Common Probation Concerns.
In a panel presentation, Martin Tansey, president of the Council of European Probation, noted that there generally is a lack of information and discussion of community sanctions at most gatherings of corrections personnel. He amplified this comment by informing the delegates that "trends in imprisonment in Europe indicate a rise in the numbers in prison of 10 percent by 2005, which would be a prison population 30 percent higher than the current count." Tansey advised that in the majority of Europe, the use of community sanctions is ignored and most people have no idea how many offenders are being supervised in the community. He noted that, currently, "there is a 4-to-1 ratio of community sanctions to prison sanctions." Tansey advised that the United Nations has asked member nations to report on the use of community sanctions and that when the information is compiled, it should assist us in understanding the extent of the use of these alternative measures. But even without a strong statistical picture, Tansey feels that the roles of probation and of community supervision require attention if community sanctions are to realize the promise envisioned by legislators of their use.
In arguing for a "realistic approach to community supervision," he noted the following issues to which those working in probation must give attention:
* The need to involve the community in meaningful partnerships;
* The need for broad-based partnerships with other members of the justice and welfare systems in order to deal with the crime problem;
* The requirement to reflect on human rights in the work of probation;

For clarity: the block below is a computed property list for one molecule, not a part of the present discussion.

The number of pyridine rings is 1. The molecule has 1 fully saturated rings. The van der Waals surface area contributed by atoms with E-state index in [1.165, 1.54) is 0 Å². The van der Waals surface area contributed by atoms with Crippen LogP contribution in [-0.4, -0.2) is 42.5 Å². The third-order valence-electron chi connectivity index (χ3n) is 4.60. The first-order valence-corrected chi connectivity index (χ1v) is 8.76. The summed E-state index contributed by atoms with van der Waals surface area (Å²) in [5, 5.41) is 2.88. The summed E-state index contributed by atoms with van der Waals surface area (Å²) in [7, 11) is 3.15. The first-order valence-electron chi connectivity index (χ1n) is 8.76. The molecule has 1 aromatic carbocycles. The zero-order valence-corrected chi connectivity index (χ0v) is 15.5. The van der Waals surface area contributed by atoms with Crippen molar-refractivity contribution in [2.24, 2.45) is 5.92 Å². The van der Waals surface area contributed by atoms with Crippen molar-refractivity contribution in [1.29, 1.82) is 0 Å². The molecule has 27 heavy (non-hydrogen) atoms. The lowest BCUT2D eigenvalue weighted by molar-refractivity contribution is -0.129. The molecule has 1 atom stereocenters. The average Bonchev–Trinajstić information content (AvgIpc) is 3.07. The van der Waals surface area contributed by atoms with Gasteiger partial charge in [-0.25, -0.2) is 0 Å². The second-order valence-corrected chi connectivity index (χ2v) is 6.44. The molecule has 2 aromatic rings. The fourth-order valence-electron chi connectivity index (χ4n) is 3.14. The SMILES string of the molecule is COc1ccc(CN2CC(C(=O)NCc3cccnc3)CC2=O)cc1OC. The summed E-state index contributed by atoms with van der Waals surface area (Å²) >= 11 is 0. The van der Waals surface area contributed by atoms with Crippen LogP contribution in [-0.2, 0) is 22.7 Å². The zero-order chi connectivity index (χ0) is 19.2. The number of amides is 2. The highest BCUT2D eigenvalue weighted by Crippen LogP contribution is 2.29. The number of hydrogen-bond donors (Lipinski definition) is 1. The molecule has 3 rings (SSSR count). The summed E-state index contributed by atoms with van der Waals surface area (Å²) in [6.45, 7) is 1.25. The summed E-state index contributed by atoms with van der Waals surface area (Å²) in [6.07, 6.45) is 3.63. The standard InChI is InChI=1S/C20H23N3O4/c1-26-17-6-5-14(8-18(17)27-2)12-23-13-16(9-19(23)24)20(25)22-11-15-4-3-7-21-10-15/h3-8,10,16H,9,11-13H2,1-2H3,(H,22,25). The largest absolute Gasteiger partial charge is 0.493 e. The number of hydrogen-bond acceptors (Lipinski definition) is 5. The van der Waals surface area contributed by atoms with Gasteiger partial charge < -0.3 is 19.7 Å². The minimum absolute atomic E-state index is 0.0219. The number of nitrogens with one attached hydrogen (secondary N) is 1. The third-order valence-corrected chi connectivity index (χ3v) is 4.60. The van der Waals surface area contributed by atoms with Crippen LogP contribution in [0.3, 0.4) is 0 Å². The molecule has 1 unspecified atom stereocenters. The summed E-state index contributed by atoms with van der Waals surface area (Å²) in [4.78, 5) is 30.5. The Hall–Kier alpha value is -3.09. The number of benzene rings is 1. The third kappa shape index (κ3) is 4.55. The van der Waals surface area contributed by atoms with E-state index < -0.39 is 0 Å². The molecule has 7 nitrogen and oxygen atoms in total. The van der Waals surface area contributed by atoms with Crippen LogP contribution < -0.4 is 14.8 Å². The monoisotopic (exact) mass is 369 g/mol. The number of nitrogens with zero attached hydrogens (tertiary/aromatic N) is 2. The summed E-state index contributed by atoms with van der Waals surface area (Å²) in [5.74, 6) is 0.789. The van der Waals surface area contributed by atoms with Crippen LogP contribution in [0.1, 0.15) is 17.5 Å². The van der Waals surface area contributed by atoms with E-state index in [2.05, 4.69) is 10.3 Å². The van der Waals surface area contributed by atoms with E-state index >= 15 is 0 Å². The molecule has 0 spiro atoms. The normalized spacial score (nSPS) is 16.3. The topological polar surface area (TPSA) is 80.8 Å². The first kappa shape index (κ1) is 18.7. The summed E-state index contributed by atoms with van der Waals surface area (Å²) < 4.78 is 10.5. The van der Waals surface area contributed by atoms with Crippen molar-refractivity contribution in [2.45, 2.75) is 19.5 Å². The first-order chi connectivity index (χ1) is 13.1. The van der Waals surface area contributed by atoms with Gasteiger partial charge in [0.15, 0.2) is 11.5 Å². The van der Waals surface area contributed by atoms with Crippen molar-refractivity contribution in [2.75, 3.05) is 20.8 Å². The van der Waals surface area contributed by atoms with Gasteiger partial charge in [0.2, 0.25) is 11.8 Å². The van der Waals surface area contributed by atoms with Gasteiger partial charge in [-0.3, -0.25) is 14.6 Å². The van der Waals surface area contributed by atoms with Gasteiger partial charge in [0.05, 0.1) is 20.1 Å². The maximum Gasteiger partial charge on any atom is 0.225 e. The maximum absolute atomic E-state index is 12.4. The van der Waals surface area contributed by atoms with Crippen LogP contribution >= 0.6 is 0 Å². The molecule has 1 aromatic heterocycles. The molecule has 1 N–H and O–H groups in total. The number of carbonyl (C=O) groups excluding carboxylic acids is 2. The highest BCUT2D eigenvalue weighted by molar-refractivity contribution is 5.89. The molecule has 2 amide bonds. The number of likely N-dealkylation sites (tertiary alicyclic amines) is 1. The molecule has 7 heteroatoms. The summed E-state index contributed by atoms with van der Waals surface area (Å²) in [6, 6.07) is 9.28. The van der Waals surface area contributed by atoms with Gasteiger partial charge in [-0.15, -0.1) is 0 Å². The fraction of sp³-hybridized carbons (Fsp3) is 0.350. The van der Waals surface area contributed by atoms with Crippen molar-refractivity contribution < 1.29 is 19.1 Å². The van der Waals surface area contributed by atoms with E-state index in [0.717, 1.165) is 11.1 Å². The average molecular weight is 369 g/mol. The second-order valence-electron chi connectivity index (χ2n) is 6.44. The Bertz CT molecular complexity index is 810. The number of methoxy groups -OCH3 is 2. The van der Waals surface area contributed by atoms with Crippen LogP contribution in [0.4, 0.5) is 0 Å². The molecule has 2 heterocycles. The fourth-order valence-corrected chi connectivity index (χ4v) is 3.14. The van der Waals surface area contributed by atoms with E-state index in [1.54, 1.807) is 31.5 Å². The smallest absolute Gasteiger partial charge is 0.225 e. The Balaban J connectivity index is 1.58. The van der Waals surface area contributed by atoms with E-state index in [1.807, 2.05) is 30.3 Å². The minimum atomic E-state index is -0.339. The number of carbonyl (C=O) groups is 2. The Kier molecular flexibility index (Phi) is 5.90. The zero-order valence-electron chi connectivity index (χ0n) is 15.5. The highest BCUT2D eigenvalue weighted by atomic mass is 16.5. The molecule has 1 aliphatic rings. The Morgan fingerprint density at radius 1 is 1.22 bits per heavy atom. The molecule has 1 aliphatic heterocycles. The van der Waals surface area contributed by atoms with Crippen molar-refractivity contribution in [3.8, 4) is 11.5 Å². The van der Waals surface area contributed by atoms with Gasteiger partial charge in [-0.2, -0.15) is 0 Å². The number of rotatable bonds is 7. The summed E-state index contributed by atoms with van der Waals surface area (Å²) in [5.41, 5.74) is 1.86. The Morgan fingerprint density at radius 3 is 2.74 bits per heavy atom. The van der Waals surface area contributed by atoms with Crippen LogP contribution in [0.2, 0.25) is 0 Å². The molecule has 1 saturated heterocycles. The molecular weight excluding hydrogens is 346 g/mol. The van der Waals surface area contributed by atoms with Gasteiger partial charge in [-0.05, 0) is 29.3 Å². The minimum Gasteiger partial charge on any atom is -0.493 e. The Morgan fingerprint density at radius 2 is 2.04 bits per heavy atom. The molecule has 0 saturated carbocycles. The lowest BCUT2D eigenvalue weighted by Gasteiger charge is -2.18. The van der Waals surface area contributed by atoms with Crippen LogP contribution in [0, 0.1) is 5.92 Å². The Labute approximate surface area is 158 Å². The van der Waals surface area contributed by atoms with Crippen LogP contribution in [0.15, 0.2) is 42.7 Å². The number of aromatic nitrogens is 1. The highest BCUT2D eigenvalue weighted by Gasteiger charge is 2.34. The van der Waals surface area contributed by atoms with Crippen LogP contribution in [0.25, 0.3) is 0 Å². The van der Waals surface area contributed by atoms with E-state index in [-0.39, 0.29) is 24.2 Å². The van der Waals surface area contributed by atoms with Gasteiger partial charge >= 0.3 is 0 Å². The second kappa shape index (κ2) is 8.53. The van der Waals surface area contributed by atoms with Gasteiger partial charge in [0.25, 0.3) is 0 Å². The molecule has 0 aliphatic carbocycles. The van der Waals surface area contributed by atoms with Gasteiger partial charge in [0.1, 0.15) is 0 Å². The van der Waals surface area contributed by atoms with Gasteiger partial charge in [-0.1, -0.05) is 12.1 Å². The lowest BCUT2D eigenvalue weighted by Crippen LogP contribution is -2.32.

* The importance of the victim in the justice system;
* The need to frame enforcement strategies in proactive terms rather than mere reaction;
* The essential recognition of the need for public confidence if probation is to succeed;
* The implementation of minimum standards for community sanctions and the work of probation; and
* Recognition of issues of social justice, especially those related to exclusion and inclusion of the offender.
Tansey concluded his presentation by stressing the importance of probation to the criminal justice system and by challenging both correctional and probation leaders to target raising the profile of probation as an agency that can and does contribute to public safety through its efforts to reduce recidivism by appropriate treatment and enforcement interventions.
During the conference, there was a planned professional session for delegates who represented probation and parole to meet and exchange information and share practice concerns. At this meeting, it was clear that there was a great deal of commonality among the representatives from North America, Africa, Asia and Europe regarding issues in community supervision.
Parole was a main interest of the group and discussions centered on supervising the high-risk offender. The role of risk assessment was discussed and the importance of continuing research to refine and improve the predicative accuracy of the instruments in use. The need for protocols between police and probation and parole for the emerging partnerships that are focusing on the high-risk offender also was a topic of conversation.